Before we dive in, though, a little about the context. The setting of the passage is toward the end of a letter to the church at Philippi where he has been desiring that they would find unity and peace. He calls the church to focus on Jesus and remember his humility. He has given the church many reasons to get over themselves and then in chapter 4 verses 2 and 3 he writes:
I entreat Euodia and I entreat Syntyche to agree in the Lord. Yes, I ask you also, true companion, help these women, who have laboured side by side with me in the gospel together with Clement and the rest of my fellow workers, whose names are in the book of life.
The first way that we develop peace and unity with God and his people often involves dealing with unresolved conflict. Harmony often resides on the other side of conflict.
This short section gives a number of insights into how to address conflict in the church. In dealing with internal, intrapersonal conflict, as well as external, interpersonal conflict I think we can apply the same insights.
First we deal with the conflict by getting specific with conflict. Although, from the beginning of the letter, Paul has alluded to conflict in the church, in these verses he names Euodia and Syntyche. Ironically their names might mean ‘pleasant fragrance’ and ‘pleasant acquaintance,’ but now the two of them are anything but pleasant. We do not know the nature of the conflict they are perpetuating. However, we do know that conflict often happens when two people believe they are right and both believe there is too much at stake just to let the issue go. This conflict must be disrupting the whole church. Maybe people are forming Team Euodia and Team Syntyche on both sides of the issue. However, their personal squabble is public. We know this because Paul calls them out in a general letter to the whole body of believers in Philippi. Paul does not want to allow the situation to fester. So, rather than hint at what might be a problem, he names the two main people involved so there can be no ambiguity.
The way Paul uses ‘entreat’ twice tells us something else. Our second point in dealing with conflict that we learn from Paul, is that he tries to deal with each person fairly. He repeats his entreaty to each person because he emphasizes both party’s role in the conflict. Euodia and Syntyche both have something to own here and Paul is fair.
A third point in dealing with conflict is that Paul is passionately involved. The conflict should not be. It stands in the way of harmony with God and within the church. The use of the word ‘entreat’ or ‘plead’, plus the ‘yes’ at the beginning of his request to his loyal companion, show that Paul comes to this situation with passion. It is not a passionate anger, but the passion of genuine concern for everyone involved.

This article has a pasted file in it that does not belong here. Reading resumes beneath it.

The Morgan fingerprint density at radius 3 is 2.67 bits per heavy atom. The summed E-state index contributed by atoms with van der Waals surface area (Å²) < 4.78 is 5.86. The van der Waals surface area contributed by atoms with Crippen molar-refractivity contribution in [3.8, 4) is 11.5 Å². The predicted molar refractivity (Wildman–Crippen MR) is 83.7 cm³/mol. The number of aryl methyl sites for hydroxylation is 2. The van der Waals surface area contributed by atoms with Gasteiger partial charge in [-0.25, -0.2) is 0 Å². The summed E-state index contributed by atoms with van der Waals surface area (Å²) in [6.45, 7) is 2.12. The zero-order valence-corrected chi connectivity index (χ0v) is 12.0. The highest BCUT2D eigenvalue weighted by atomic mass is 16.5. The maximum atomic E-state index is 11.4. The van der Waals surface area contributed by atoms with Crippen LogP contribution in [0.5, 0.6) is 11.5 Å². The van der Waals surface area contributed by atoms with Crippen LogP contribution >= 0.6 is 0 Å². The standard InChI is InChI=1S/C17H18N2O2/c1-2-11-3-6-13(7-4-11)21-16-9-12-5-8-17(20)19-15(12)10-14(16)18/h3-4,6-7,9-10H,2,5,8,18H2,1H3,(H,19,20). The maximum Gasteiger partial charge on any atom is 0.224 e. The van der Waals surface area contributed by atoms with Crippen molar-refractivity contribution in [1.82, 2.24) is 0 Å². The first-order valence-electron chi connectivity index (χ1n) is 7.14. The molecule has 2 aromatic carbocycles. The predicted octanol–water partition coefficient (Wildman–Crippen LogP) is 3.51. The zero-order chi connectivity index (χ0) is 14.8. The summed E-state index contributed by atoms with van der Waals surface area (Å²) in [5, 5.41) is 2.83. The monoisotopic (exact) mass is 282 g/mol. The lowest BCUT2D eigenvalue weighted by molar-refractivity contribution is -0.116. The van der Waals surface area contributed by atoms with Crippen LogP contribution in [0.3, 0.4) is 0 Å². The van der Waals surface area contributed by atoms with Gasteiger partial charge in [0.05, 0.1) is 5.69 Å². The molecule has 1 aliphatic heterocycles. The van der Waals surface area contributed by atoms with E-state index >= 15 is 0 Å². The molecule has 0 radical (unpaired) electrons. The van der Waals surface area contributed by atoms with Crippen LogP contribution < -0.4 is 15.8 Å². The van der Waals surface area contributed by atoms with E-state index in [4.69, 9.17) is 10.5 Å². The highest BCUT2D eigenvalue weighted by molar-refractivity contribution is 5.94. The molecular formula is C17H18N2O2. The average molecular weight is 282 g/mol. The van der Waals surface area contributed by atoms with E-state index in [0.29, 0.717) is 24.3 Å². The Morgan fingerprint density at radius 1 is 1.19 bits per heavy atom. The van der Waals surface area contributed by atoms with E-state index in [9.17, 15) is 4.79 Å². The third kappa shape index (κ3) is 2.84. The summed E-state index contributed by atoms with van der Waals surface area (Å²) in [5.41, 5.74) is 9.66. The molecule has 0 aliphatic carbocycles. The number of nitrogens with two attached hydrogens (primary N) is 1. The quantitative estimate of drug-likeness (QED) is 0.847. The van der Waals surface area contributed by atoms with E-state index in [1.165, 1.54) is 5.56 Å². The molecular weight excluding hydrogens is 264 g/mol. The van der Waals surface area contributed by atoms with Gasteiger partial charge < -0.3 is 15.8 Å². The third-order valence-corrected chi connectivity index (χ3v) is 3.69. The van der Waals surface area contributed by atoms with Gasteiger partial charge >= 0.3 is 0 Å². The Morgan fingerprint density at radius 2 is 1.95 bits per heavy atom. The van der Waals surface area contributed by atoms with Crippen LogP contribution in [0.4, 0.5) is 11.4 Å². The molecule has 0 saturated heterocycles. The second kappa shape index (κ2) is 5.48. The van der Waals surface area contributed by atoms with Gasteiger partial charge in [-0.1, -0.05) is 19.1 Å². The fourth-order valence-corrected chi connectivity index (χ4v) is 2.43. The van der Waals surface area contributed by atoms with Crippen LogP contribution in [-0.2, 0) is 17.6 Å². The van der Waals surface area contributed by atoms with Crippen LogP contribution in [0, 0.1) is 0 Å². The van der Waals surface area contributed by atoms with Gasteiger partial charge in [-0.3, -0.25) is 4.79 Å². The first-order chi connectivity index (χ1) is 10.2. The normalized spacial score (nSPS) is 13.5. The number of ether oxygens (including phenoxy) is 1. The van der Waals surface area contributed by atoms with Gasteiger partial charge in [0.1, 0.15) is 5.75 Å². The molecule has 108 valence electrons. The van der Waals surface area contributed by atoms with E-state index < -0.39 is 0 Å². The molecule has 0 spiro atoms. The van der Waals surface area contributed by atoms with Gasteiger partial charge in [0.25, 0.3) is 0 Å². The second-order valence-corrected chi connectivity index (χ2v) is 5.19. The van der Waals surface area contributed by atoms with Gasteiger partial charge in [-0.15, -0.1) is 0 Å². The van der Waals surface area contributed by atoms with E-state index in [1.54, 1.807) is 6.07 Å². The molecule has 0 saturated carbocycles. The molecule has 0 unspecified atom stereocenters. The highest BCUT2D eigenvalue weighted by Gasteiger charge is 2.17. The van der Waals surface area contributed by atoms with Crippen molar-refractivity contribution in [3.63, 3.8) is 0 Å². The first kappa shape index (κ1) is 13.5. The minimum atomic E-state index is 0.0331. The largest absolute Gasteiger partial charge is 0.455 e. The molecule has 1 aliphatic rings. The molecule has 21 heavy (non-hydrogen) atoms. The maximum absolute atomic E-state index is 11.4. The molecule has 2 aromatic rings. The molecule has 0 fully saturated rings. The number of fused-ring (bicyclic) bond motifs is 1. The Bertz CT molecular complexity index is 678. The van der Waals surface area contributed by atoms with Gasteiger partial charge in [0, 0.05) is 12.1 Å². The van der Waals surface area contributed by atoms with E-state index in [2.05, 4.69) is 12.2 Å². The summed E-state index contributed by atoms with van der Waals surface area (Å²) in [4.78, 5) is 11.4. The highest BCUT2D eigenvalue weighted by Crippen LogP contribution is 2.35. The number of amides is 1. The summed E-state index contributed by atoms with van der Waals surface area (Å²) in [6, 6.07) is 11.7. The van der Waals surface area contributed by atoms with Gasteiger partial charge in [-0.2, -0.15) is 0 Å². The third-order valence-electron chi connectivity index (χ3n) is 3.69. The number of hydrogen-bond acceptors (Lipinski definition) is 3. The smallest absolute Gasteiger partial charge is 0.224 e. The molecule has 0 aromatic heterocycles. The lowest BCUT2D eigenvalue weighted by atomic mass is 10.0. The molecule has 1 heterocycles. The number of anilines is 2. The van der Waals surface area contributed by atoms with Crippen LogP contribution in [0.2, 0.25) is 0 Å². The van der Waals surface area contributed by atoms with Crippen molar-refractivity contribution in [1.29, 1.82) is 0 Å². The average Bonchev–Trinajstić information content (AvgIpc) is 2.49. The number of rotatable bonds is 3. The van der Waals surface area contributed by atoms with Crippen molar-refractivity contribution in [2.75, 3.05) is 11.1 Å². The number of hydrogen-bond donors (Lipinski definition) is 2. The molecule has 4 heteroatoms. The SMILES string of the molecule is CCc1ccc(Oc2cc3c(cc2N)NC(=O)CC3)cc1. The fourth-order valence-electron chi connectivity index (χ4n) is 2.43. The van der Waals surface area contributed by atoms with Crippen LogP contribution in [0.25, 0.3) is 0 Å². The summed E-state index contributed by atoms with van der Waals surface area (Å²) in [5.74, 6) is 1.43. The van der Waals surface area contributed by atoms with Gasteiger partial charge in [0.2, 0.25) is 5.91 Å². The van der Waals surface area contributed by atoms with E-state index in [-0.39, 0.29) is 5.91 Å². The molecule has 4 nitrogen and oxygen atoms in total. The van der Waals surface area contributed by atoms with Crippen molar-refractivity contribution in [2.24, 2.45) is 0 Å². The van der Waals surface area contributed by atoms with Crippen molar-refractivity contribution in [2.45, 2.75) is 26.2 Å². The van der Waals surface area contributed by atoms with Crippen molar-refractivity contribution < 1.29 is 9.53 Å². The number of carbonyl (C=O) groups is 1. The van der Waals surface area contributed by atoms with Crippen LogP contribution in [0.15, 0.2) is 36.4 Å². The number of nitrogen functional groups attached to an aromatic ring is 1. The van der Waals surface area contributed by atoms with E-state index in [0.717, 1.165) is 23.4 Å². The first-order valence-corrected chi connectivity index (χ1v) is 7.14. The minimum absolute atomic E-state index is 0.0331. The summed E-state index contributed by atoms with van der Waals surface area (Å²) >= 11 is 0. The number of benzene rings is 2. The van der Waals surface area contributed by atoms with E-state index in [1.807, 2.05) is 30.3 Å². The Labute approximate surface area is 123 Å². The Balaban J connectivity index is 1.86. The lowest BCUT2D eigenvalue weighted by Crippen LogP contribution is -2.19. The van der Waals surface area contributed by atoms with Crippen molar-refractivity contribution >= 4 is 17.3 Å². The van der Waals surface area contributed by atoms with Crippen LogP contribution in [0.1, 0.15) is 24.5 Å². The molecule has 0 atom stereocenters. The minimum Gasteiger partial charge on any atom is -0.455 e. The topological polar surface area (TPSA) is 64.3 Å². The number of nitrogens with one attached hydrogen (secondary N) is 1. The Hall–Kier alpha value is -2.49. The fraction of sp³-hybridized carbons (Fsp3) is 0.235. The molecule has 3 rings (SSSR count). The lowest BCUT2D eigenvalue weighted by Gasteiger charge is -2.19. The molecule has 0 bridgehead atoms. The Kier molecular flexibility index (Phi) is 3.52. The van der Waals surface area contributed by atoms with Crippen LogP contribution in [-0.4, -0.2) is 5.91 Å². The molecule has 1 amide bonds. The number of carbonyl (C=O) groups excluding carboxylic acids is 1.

Fourthly, Paul deals with the conflict by mobilizing his associates on behalf of those involved in the conflict. He wishes his trusted friend, the one he refers to as a ‘true companion’ or ‘loyal yokefellow,’ to get involved in the situation. This loyal yokefellow is someone who has walked by Paul’s side and with whom he has shared the experience of ministry. There are those who have proved their wisdom in counseling and Paul wants them to gather round and help. These people will not throw fuel on the fire or delight in discord, they will assist in the reestablishment of peace and unity. Dealing with conflict, then becomes a team effort where those with ministry skills step up and get their hands dirty.
Fifthly, Paul deals with the conflict by showing his compassion for Euodia and Syntyche. He remembers their service with him. In Philippi service is no easy task. Because of the salvation of a slave girl, Paul had been imprisoned and beaten. Roman influence was strong in Philippi, and so those who chose the way of Jesus were probably shunned or worse. Although Euodia and Syntyche can’t agree on a particular issue, these women have a history of virtue that Paul remembers and wants to bring to mind. Maybe in remembering how once the whole church had rallied to be on the same side, they would find some peace to help them work through conflict.
Finally, and most importantly, in Philippians Paul wants to bring the focus on Jesus. He says that in dealing with the conflict they should be of one mind ‘in the Lord’. When conflict arises people frequently act with their own interests in mind. Faith flies out the window. Paul alludes to this in earlier chapters. However, when we take the focus off of ourselves and refocus on Jesus, we see our conflicts in a different light. We belong to Jesus, so it should be natural for us to think with the mind of Christ. When people lose themselves in Him, they often lose their need to fight. He has provided all that we need for today. Also, Jesus is of one mind, that is he does not have multiple perspectives in conflict with one-another. If we focus on Jesus, we become united when we see his perspective. As Euodia and Syntyche look to Jesus they will see more clearly what Jesus’ point of view on the issue is.
How can Paul’s exhortion of Euodia and Syntyche be an exhortation for us? Bob attended a church for years. During the week Bob works hard as a laborer. His job involves a lot of heavy lifting. For the body to take a heavy pounding day after day, year after year will cause a person to cry out to God. Bob, like many in his position, wanted God to give him a new job, he wanted God to rescue him. Was that really too much to ask? He got angry at God because life was so hard, but he was also an influential member of the church. His unresolved anger would accompany him to church each week. So if anyone crossed Bob he got deeply triggered. His anger would rise to the surface and he would attack. Friends and elders wanted a conversation to happen and they confronted Bob about his behavior. Bob perceived the desire for conversation as an attack. Ultimately Bob chose to leave because he didn’t believe that the church was a safe place for him or his family. However, after he left, the church found a new peace. The church had finally stepped in and addressed the effects of Bob’s anger. They named the problem. They called in others to assist in resolving it. They spoke kindly to Bob. The result was not ideal, but it was a resolution and the church was then much healthier.